A battery’s state of charge is a percentage that reflects the amount of energy it stores relative to its capacity. It provides information on how much power it has left within it and the approximate time it can deliver a sustainable power.
Understanding the battery’s state is essential to a battery’s upkeep or maintenance because it can be a basis that tells if the cell is bad or not.
There are several ways to determine the state of charge of a battery, but only one stands out when it comes to accuracy. It is the method of determining the specific gravity of the cell, which uses a hydrometer.
What is the hydrometer reading for a fully charged battery? A fully charged battery should have a hydrometer reading of its electrolyte’s specific gravity within the range of 1.265 to 1.330. That is depending on the kind of battery and the manufacturer of the battery.
Although Battery Council International or BCI specified that the specific gravity of a fully charged cell is 1.265, some manufacturers prefer 1.280 or more. The specific gravity of a fully charged battery also varies on the battery application, which also varies according to the expected cell performance.
Deep cycle batteries have a specific gravity between 1.270 and 1.305. Other factors affect the value of specific gravity, like the acidity of the electrolyte and ambient temperature.
This is why the ideal time to carry out a specific gravity test when the battery is fully charged and rested about three to five hours.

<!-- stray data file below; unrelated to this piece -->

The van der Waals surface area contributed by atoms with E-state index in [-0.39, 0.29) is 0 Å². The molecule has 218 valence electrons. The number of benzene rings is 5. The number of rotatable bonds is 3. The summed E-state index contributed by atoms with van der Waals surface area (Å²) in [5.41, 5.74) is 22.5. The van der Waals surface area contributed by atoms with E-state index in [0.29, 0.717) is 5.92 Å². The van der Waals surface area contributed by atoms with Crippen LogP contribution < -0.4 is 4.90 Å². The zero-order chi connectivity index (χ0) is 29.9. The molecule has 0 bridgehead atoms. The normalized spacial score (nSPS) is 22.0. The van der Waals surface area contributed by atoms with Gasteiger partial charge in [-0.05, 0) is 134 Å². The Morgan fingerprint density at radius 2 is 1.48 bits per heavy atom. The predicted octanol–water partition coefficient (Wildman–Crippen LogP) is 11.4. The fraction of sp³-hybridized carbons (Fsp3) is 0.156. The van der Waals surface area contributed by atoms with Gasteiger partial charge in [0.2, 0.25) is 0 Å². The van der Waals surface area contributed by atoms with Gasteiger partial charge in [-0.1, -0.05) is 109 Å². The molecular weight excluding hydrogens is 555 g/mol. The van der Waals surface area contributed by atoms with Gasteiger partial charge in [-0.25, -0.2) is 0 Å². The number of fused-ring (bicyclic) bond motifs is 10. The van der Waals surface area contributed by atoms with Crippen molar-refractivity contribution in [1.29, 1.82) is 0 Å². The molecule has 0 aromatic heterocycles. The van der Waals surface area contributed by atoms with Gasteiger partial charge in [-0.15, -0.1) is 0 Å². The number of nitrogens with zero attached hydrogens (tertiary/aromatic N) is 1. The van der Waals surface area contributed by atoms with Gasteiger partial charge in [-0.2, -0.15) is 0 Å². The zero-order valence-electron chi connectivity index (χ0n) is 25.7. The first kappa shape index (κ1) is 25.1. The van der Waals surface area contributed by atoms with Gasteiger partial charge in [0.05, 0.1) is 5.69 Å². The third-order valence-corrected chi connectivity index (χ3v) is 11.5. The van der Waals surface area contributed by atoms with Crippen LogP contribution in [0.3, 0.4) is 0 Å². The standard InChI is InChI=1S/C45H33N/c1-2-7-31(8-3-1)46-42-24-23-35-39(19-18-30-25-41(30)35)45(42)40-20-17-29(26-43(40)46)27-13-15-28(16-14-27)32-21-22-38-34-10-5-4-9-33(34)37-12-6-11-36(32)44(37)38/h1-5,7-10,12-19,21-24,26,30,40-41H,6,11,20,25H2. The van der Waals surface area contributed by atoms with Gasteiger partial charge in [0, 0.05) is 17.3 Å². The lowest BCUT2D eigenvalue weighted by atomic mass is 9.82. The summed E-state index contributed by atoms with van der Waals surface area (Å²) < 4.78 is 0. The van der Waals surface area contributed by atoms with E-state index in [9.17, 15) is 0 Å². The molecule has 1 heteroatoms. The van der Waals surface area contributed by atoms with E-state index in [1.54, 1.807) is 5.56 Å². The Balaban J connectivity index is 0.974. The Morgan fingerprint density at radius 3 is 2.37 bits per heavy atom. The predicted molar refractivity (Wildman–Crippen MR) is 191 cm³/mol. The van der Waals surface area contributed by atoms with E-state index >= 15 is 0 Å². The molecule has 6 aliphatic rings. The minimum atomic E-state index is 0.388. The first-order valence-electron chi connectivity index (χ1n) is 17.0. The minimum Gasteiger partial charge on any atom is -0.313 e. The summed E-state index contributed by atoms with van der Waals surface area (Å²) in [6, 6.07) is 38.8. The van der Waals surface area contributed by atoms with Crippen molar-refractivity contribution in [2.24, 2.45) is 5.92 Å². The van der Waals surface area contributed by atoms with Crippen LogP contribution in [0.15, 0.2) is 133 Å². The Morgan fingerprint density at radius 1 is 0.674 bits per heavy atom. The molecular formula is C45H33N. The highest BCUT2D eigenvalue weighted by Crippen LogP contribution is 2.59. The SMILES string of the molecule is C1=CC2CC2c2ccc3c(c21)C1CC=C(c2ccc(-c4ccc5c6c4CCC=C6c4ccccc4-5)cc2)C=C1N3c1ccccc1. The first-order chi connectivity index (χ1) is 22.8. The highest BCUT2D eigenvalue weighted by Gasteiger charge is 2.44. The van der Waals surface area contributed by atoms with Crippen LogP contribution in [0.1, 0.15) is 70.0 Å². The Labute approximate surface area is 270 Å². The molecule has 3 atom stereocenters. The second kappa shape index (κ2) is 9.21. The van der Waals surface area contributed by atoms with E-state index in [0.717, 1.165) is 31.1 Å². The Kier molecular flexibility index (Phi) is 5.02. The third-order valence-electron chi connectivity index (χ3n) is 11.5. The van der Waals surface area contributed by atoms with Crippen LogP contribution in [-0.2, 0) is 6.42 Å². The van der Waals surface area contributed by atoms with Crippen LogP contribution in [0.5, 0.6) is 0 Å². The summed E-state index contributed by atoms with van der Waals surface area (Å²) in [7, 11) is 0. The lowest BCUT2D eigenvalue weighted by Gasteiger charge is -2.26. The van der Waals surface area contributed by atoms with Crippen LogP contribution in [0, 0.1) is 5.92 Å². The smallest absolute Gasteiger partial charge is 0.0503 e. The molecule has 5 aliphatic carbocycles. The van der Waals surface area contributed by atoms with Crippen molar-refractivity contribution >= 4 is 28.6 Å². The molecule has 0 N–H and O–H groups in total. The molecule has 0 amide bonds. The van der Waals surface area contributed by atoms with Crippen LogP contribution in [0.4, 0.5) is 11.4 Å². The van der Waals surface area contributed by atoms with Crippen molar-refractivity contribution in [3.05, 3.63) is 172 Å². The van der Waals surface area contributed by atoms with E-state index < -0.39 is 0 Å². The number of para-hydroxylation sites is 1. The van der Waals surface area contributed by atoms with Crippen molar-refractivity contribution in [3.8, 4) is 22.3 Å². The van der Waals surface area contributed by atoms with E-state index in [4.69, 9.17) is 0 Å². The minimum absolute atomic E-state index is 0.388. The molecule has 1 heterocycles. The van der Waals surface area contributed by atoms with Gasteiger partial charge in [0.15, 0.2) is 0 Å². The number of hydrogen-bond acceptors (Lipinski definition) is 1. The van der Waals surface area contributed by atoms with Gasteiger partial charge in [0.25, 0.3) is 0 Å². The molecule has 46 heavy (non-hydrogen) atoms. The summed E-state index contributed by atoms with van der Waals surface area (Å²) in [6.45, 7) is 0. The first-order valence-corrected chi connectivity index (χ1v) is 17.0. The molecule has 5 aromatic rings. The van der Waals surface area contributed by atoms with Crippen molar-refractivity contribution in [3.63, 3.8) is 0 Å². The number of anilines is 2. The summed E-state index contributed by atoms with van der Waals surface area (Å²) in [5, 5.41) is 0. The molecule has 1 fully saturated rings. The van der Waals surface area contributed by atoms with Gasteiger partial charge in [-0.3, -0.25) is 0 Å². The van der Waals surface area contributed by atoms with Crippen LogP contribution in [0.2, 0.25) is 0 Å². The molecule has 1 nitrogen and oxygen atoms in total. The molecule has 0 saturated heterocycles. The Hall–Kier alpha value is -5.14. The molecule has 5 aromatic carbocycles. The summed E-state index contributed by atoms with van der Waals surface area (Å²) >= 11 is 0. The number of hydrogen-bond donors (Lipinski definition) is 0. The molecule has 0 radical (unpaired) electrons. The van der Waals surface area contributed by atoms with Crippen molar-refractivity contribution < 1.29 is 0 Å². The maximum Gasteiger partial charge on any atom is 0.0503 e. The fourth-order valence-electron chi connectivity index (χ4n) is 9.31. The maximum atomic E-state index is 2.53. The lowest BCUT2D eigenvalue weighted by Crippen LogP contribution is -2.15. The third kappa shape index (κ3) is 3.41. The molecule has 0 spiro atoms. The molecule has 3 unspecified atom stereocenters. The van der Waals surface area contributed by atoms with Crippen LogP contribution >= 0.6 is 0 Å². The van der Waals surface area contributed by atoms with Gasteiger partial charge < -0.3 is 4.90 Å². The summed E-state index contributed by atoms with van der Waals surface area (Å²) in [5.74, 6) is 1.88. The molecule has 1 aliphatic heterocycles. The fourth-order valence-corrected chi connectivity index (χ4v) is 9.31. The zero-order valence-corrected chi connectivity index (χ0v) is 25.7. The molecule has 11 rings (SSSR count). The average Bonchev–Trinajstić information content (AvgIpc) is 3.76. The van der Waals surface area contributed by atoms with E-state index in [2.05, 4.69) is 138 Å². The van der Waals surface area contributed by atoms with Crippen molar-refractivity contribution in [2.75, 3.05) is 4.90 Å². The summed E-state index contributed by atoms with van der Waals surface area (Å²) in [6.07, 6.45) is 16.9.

This gives the electrolyte within the cell enough time to stabilize, which will lead to a more accurate reading. Again, if a battery is fully charged, your hydrometer should read a specific gravity of 1.265 or more.
For flooded lead-acid batteries, the most accurate way of telling its state of charge is using a hydrometer and measuring the electrolyte’s specific gravity. With the specific gravity reading on hand, it will then be looked on a chart that will have the information about its state of charge equivalent.
How Batteries Work in Relation to the Specific Gravity
When a lead-acid battery is in the charging state, its operation is to receive charge that it will store on its plates within. At this state, the electrolyte also accumulates more sulfuric acid that makes its acidity more potent.
Due to this, the acid’s density within the electrolyte becomes denser than water, increasing its specific gravity.
On that note, the higher the battery’s specific gravity, the better the state of charge it will have. When checking a battery’s specific gravity, the process will require you to get a reading from all of the battery cells.
This means that you will have several interpretations, and with that said, you will be able to see the state of charge of each cell. And then, you will be taking the readings and compare it to a chart to see the state of charge.
The Standard State of Charge and Specific Gravity Chart from BCI
As I mentioned earlier, after getting the specific gravity reading of the battery, you will have to check that reading on a chart that will tell the estimated state of charge.
Here’s a table with the standard values from the Battery Council International. This chart shows the standard values for two-volt, six-volt, eight-volt, and twelve-volt batteries.
The readings on the table are based on 78°F temperature, where the cells are rested for twenty-four hours.
The table below shows the open-cell voltage or rest voltage of each cell and the equivalent specific gravity as well as the state of charge.
Credit for Battery Council International
You have to remember that there are several factors that may affect the specific gravity reading on a battery.
And one of these factors is temperature, both the ambient temperature and the temperature of the electrolyte can change the readings. That is why it is recommended that the battery is rested before carrying out the test.
How the Electrolyte Temperature Affect the Specific Gravity Readings